Bear Valley National Wildlife Refuge
The 4,200-acre Bear Valley National Wildlife Refuge was established in 1978 primarily to protect a night roosting site used by many wintering bald eagles in southern Oregon. The property is mostly forested in Ponderosa pine, Douglas fir, incense cedar and white pine. These are mostly mature trees that offer the open branching pattern much favored by large raptors. As the property is also located mostly on a northeast slope, the roosting birds are protected from the prevailing westerly winter winds. Up to 300 bald eagles have been counted in these trees on a single night.
In the past, poor forest management has contributed to a large buildup of forest fuels in the area. The tree stand is overstocked and ripe for disaster. The US Fish & Wildlife Service has scheduled several commercial timber sales over the next several years to reduce the fuel loading and thin the stand to a more acceptable (and potentially less catastrophic) level.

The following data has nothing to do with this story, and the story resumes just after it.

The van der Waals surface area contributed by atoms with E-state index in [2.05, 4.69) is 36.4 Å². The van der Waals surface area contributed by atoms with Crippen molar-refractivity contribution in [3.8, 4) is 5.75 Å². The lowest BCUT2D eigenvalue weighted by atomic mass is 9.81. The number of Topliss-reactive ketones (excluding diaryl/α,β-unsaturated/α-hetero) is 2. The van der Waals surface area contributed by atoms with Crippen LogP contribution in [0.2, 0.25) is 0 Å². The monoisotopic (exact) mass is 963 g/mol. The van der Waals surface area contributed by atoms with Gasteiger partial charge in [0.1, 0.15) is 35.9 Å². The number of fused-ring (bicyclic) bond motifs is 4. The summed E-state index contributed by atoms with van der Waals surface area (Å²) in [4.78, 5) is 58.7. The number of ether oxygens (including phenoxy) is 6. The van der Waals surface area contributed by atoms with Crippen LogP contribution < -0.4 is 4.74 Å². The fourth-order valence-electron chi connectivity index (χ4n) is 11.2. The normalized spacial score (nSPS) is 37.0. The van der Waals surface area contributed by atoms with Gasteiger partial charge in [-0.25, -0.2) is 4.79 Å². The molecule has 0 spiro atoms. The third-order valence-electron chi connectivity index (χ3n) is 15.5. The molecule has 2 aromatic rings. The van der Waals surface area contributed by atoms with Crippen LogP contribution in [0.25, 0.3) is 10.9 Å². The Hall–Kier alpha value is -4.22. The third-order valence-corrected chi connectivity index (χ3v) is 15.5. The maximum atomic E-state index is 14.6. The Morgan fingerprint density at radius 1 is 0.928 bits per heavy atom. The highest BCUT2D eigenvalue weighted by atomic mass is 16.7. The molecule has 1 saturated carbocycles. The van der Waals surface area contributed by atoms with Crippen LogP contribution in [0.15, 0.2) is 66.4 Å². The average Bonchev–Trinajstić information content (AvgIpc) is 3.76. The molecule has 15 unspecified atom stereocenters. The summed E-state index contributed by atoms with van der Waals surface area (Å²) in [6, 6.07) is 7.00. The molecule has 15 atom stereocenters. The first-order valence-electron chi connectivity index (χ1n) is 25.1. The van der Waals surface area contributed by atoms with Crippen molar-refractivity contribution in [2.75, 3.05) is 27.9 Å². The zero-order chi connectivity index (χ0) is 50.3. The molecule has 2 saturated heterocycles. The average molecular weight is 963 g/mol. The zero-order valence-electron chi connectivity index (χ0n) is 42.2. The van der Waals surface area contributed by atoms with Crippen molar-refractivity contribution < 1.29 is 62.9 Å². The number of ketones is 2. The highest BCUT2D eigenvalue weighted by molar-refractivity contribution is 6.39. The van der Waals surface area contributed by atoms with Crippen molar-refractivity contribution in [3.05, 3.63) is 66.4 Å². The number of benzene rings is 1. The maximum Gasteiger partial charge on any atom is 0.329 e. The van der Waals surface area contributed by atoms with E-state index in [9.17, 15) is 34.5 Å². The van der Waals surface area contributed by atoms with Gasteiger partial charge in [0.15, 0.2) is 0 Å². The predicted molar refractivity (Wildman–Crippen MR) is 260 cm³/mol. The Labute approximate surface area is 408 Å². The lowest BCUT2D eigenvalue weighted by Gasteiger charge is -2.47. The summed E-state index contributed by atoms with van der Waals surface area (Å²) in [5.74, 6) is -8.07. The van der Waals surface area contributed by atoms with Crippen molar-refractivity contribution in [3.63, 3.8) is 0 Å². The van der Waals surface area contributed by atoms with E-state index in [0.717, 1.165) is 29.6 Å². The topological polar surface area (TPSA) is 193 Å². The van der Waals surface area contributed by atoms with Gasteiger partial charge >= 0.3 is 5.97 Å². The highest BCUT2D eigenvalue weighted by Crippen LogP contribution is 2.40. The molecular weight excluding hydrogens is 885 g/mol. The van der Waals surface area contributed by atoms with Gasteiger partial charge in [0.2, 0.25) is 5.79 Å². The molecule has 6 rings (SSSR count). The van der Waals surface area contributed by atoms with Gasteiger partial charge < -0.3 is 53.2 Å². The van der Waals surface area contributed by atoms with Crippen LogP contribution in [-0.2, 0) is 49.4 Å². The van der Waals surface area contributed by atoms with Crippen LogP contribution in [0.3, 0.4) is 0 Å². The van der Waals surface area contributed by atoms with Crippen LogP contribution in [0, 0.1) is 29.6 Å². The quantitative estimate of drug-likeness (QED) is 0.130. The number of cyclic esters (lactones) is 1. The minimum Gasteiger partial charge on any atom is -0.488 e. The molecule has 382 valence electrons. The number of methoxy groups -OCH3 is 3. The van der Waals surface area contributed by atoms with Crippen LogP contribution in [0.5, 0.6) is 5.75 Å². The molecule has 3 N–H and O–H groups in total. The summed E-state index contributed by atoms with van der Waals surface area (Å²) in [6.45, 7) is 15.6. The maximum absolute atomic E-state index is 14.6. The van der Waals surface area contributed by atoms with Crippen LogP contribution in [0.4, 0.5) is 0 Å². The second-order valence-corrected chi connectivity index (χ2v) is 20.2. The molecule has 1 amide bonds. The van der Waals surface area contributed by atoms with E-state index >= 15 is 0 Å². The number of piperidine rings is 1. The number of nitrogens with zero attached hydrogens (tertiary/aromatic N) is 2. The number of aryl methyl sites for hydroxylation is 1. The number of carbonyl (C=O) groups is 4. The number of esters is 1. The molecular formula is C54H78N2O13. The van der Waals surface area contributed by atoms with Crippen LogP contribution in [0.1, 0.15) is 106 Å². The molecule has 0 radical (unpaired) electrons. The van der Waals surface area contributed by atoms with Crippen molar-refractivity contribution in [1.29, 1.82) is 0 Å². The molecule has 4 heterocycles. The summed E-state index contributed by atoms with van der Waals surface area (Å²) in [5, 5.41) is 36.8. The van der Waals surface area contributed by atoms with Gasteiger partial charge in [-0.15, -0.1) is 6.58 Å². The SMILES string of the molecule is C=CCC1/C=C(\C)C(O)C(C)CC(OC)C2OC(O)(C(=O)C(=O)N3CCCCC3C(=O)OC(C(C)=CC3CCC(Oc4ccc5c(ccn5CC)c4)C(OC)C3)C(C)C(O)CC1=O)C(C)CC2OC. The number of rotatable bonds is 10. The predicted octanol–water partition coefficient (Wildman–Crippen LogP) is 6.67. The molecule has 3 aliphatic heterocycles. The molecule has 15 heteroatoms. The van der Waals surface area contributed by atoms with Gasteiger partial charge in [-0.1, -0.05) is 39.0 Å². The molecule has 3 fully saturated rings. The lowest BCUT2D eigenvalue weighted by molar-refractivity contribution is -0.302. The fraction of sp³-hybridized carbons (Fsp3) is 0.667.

There are no human-oriented amenities on the property but to get to the viewing area, go to the Keno-Worden Road west of US Highway 97, just south of Worden. Go west until you cross the railroad tracks, then turn left onto a dirt road. Follow the dirt road for 1/2 mile, then park along the shoulder. The property itself is closed to all public entry other than a limited deer hunting season (pre-November 1), but it is possible to catch the bald eagle "flyout" during the winter months (January and February are best). The birds start leaving their roosts about 1/2 hour before sunrise and are most concentrated during that first hour of flight. The viewing spot is just to the east of the main roosting area.
Map of Bear Valley National Wildlife Refuge
In the lower left is a map showing the location of the viewing area near Bear Valley NWR
Map courtesy of the US Fish & Wildlife Service